Complete Elvis Masters … Let’s
Buy Elvis’s Music All Over Again
The clever marketing crowd at RCA is trying to stick it to me again big time with The Complete Elvis Presley Masters. It’s always bugged me in the past how those guys repeatedly maneuvered me into buying the same Elvis recordings over and over again. They know I’ve always done it in the past, so they think I’ll go for their latest repackaged job. After all, I am a connoisseur of Presley’s music, and I’ve always had to have all of it in the latest format. This time, though, I’m going to stand tall and say, “Hell, no!” At least, I think I’m going to.
Before getting into details of the Complete Elvis set, just a little background. I first started buying Elvis LP records in 1963. (Girls! Girls! Girls! was my first one.) Before too long I had purchased all his previous albums, and I continued to buy them as they were issued into the 1970s.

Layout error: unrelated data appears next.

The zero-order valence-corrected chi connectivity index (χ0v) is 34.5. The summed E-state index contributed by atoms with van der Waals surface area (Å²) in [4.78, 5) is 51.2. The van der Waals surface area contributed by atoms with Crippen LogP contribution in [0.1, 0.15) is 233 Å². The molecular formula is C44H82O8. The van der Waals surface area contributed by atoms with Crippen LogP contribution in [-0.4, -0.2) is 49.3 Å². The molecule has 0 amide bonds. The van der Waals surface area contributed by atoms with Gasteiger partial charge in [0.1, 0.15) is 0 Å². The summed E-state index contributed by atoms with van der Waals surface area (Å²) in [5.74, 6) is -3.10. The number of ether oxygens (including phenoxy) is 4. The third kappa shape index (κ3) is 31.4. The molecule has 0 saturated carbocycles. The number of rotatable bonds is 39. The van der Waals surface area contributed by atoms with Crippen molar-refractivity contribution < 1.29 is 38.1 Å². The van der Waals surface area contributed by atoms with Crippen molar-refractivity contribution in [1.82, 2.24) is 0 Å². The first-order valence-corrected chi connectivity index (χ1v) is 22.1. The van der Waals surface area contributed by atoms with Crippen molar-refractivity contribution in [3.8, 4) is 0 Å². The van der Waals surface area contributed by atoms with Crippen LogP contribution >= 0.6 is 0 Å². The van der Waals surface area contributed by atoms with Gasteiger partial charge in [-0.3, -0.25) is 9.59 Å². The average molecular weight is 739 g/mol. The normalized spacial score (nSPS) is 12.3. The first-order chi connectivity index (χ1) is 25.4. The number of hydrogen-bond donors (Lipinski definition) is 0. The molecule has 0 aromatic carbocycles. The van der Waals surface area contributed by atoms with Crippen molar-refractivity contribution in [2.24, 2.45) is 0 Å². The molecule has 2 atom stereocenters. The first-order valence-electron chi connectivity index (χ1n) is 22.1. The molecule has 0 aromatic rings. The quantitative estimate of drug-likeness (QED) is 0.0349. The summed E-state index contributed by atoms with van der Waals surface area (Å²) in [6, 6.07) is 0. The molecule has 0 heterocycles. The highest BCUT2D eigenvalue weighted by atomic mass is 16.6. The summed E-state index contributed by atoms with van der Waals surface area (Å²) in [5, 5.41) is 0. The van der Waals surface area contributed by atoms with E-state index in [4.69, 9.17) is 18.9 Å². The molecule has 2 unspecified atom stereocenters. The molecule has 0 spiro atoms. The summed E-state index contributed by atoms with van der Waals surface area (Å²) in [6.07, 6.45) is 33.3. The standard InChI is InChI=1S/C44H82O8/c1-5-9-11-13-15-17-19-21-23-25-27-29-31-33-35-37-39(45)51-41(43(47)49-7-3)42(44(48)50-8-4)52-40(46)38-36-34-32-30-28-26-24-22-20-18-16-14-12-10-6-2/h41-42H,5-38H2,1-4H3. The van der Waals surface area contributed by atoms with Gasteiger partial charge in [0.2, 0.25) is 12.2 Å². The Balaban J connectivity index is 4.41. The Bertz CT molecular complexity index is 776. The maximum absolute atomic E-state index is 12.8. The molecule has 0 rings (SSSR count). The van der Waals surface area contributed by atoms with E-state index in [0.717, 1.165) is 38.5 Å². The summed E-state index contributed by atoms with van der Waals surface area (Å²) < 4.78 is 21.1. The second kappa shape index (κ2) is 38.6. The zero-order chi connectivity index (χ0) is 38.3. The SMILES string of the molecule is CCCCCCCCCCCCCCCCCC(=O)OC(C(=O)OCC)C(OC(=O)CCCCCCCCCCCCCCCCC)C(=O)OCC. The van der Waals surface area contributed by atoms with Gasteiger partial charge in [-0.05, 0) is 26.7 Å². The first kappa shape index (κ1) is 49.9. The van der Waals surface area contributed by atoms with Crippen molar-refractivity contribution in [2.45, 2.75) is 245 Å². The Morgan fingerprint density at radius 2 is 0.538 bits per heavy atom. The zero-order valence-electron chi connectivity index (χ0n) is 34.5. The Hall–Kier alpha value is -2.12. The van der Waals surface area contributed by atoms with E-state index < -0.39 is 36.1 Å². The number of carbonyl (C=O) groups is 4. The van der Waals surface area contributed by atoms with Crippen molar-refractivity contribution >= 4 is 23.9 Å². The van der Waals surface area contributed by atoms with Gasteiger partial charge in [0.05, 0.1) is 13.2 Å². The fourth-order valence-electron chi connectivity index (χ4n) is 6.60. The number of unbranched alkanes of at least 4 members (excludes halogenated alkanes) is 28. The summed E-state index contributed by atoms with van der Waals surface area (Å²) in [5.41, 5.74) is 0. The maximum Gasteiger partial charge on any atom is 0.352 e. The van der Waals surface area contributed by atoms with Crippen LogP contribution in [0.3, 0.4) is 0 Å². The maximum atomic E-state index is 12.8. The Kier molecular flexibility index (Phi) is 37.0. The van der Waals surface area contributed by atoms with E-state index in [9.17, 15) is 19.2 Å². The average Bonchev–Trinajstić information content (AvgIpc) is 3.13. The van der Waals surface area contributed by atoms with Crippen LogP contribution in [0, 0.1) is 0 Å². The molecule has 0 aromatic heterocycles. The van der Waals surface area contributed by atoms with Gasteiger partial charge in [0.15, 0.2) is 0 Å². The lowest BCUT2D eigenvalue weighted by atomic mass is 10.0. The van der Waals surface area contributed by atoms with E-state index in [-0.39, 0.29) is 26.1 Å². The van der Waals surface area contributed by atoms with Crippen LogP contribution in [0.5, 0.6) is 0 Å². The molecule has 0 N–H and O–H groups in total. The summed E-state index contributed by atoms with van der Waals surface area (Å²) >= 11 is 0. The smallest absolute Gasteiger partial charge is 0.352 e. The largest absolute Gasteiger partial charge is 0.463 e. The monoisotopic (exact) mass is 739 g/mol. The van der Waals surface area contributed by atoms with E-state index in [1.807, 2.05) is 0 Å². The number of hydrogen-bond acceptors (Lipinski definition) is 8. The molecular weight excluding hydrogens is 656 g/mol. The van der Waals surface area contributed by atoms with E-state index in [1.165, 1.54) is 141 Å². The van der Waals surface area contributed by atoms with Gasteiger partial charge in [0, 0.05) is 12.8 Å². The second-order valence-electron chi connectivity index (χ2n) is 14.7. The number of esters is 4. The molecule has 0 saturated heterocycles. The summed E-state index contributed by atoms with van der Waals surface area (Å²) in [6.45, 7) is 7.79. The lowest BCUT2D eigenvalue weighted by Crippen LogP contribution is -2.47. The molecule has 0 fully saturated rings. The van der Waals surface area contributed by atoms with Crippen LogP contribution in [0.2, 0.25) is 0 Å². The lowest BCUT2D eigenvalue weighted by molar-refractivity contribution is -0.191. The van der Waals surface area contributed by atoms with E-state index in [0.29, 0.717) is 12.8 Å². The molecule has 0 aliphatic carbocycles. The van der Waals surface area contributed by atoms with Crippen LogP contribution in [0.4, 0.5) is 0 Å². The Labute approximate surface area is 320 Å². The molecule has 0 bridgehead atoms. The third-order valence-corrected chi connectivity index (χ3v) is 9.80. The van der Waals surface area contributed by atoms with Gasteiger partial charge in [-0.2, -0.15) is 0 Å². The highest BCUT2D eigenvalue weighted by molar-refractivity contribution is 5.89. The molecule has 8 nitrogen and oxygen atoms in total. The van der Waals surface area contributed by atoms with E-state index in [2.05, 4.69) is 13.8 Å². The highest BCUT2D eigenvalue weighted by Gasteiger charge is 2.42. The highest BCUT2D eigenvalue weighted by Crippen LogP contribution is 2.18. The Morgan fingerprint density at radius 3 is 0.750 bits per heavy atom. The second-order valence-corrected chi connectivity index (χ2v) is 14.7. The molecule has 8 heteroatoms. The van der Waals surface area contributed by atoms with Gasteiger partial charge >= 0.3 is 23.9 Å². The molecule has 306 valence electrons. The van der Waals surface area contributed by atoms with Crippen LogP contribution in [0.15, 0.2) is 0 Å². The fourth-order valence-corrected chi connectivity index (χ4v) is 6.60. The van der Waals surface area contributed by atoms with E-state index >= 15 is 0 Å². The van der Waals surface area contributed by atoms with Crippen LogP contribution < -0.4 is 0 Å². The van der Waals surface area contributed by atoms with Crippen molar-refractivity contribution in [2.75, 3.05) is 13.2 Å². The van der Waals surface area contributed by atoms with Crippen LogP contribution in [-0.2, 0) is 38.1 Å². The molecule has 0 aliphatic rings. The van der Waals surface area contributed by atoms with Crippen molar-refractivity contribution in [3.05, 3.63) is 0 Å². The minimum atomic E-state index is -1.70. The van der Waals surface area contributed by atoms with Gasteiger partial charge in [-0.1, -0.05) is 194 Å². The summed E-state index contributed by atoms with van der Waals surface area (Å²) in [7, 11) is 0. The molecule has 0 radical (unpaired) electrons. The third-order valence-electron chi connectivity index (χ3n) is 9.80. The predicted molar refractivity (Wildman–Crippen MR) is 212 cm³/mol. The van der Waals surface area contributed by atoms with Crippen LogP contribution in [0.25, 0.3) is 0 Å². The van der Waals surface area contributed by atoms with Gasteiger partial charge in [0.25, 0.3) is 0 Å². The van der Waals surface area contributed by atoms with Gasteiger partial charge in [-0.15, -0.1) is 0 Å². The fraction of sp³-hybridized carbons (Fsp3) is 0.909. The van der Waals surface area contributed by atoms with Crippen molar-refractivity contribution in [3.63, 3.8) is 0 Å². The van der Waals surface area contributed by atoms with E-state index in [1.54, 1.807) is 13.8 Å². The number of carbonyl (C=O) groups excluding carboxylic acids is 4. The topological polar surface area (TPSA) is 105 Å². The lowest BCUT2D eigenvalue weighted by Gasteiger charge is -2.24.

About 1974 I repurchased all of Elvis’s music for the first time. My original records were worn out from overplaying, so I bought new copies of all his records. Later, I bought a few Presley albums on the new cassette format. (Thank God I didn’t have an 8-Track player in my car like my brother did, or I would have had to repurchase Elvis albums in that goofy format too.)